HARRISBURG, PA — The new session of the Pennsylvania Senate got off to a chaotic start Tuesday, with Republicans refusing to seat a Democratic senator whose election victory has been certified by state officials.
Amid high emotions and partisan finger-pointing, Republicans also took the rare step of removing the Democratic lieutenant governor, John Fetterman, from presiding over the session. They apparently did so because they did not believe Fetterman was following the rules and recognizing their legislative motions.
Democrats, in turn, responded by refusing to back Sen. Jake Corman (R., Centre) from assuming the chamber’s top leadership position — an unusual maneuver on what is most often a largely ceremonial and bipartisan vote.
The bitterness and rancor on display were a departure from the normally staid and sedate workings of the chamber. And it potentially sets the stage for a tumultuous two-year session, which will include debate over key legislative priorities such as redistricting.
For now, Democratic State Sen. Jim Brewster, of Allegheny County, will not be allowed to take the oath of office, as Republicans believe litigation over the outcome in his race must first play out in federal court. GOP leaders have said the state constitution gives senators the authority to refuse to seat a member if they believe the person does not meet the qualifications to hold office.
Brewster narrowly won reelection over Republican challenger Nicole Ziccarelli, who is asking a federal judge to throw out the election results. At the center of that legal dispute are several hundred mail ballots that lacked a handwritten date on an outer envelope, as required by state law. The Pennsylvania Supreme Court allowed those ballots to be counted, which gave Brewster the edge in the race.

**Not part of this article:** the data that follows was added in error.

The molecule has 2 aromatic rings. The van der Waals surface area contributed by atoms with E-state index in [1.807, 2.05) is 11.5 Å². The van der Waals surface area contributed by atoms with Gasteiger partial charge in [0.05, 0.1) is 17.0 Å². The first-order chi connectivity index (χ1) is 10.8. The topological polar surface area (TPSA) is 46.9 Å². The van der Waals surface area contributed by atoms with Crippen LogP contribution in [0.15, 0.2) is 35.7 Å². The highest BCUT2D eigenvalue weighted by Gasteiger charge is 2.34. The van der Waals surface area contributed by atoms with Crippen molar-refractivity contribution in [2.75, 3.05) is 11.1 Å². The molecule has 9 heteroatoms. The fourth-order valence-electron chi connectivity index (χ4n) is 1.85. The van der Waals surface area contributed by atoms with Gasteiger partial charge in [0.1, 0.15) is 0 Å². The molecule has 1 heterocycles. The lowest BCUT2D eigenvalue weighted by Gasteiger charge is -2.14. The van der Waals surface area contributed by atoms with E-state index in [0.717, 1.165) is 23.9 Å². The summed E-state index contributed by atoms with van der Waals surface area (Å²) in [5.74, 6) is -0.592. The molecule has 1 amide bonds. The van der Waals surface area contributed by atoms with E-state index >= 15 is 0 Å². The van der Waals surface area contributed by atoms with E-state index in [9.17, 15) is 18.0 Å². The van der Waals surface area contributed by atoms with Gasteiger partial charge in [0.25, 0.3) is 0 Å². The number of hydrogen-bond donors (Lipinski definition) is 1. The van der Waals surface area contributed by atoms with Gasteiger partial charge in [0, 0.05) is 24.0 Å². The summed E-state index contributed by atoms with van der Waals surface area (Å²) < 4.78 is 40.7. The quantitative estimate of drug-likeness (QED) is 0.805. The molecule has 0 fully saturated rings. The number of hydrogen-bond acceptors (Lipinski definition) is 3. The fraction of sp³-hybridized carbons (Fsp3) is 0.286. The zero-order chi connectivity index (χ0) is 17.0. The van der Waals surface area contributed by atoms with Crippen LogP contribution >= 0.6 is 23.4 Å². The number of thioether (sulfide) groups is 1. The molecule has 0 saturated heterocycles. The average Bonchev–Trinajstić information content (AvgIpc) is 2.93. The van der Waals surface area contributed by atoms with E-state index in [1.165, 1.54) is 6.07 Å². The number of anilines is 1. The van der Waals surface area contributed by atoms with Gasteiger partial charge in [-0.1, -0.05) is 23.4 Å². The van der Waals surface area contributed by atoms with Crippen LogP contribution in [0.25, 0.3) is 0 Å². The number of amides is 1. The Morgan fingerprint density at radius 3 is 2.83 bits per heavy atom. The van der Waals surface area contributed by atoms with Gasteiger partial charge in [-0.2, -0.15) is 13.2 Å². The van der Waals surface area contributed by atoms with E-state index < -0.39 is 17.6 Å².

Senate Minority Leader Jay Costa (D., Allegheny), along with Sen. Anthony Williams (D., Philadelphia), delivered screaming rebukes to Republican colleagues for refusing to acknowledge Brewster’s win. Costa has said he believes the maneuver was out of “the Trump playbook” of nakedly partisan maneuvers and refusing to accept valid election outcomes.
Costa also had tough words for Corman as he urged his colleagues to vote against the senator.
“The president pro tempore is to be a leader for the entire body — not of one party,” Costa said. “Nowhere in the constitution does it say that the leader should be beholden to the partisan whims of his own party.”
The state’s top Democrat, Gov. Tom Wolf, called the Senate’s refusal to seat Brewster, whose reelection was certified by the state, “simply unethical and undemocratic.”
“Republicans in Pennsylvania and nationally have spread disinformation and used it to subvert the democratic process,” the governor said in a statement.
For his part, Corman appeared unruffled. Addressing the chamber, he called his new role “the honor of a lifetime,” and said he would work as a leader not just of Republicans — as he did in his previous role as the GOP’s majority leader — but the entire Senate.
He also pledged transparency and good-government reforms.
“We are here today and every day to serve the public,” Corman said. “And I’ve always been a big believer that things that unite us are far stronger than things that divide us.”
As the session opened Tuesday, Democrats attempted several legislative actions to force the GOP to swear in Brewster. But as the minutes ticked by, tempers flared and several senators began to shout across the aisle as the two sides locked horns and Fetterman presided.
Within an hour, Republicans had voted to remove Fetterman from his spot at the rostrum at the front of the chamber after he failed to recognize a GOP motion to prevent Brewster from being seated.
For several chaotic minutes, there appeared to be two people presiding over parallel sessions, as Fetterman refused to leave the chamber.
In an interview Tuesday afternoon, Fetterman said he was disappointed that what should have been a day of pictures and smiles as senators were sworn into office devolved into bitterness.
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